After what seemed to be a thrilling dance of "I want you, I don't want you," Twitter finally agreed to sell Twitter to Elon Musk's initial bid of $44 billion. 

Is it a case of the social network finally relenting to Musk's often unorthodox way of doing business? What will this deal mean to current shareholders? 

We'll explore these and more in this post.

What Shareholders Can Expect from the Musk-Twitter Deal

Musk offered to buy the company at $54.20 per share or $44 billion in cash. Current shareholders could earn almost 10% if the deal goes through.  

Now might be a good time to start investing or adding more Twitter stocks to your portfolio.

If the opposite happens, however, the stock price could drop to 30% or back to the price the stock was traded before Musk bought a stake in the company. 

Another thing you should be aware of is that when the purchase goes through, Twitter will be privatised. It will be delisted from the stock exchange and won't be available for public trading. 

Unless you're one of the 2,000 private shareholders that SEC regulations allow, you'll automatically receive cash payouts for the Twitter shares you own. 

This is a risk you'll have to consider and prepare for when buying shares from a company that may go private. But it might not be so bad with Twitter since you’ll receive an automatic cash payout at a price higher than your initial purchase. 

As a shareholder, you'll be offered a tender where Musk buys your share from you at a premium. If you owned 50 shares that you bought for $39.59 per share or $1,979.50 in total last 6 January 2022, you'll receive an offer of $2,710 at $54.20 per share. You'll earn $730.50, taxable.

Elon Musk Wants Twitter…Bad

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What makes Twitter so attractive and desirable to Musk that he bought a $2.9-billion stake to become its biggest shareholder? 

It's not exactly a secret that the billionaire often uses unusual tactics to get things done and his approach to acquiring Twitter is no different. Merger-and-acquisition experts, however, say that Musk's strategy incorporates sound negotiation principles even if it's half-cocked.

His pursuit of the company, however, is not because Twitter is a great business. It’s even riddled with problems that Musk will have to fix when he takes over. He sees more to it than just being a company that needs fixing, however.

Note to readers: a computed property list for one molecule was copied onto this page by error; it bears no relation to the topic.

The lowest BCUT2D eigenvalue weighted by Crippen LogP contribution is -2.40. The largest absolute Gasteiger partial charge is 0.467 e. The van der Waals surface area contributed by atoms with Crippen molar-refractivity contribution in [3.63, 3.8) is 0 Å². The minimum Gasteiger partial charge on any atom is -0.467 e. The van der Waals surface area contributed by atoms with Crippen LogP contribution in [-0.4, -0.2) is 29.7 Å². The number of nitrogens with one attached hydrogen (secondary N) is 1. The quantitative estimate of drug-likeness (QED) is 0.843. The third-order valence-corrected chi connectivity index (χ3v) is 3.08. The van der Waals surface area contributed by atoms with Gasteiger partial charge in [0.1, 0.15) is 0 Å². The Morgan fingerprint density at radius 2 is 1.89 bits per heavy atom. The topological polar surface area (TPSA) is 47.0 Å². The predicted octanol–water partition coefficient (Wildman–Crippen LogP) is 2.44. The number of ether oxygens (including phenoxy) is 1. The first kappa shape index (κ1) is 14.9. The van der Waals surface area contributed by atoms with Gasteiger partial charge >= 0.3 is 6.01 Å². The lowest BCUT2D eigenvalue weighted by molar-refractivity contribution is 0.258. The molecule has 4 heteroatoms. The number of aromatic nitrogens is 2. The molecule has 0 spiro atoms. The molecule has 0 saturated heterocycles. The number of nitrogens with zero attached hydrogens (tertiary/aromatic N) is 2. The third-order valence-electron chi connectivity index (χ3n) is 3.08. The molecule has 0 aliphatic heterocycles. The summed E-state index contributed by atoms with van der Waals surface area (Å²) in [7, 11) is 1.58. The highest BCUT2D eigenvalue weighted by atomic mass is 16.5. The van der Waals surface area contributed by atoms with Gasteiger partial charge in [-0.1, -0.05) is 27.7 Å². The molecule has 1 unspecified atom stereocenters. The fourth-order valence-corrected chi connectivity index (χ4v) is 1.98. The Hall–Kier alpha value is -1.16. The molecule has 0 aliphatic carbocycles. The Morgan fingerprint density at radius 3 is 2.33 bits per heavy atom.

1. It has social and political worth.

Twitter is a popular choice for prominent and influential people to use as a communication tool. Sure, there are just as many ordinary people using it but it's often considered a platform of the elite and Musk knows it. 

2. It holds immense power.

Celebrities, politicians, business leaders and other key figures use the platform to share and amplify their thoughts and opinions. Whoever has the ability to control the exchange will hold so much power. 

3. It has hidden potential. 

In his letter to Twitter, Musk said that "Twitter has extraordinary potential" as a platform for free speech and he will unlock it. 

Moreover, during his recent TED talk, Musk said he wants Twitter's algorithm to be made public. "It’s just really important that people have both the reality and the perception that they’re able to speak freely within the bounds of the law." 

If there's one takeaway from all this is that something worth pursuing should be pursued by any means possible. Musk also talked about a Plan B should the deal with Twitter fail. 

While the deal has yet to finalise, you should cash in on Twitter stocks. Trade stock CFD so you can profit regardless of whether the price rises or falls.

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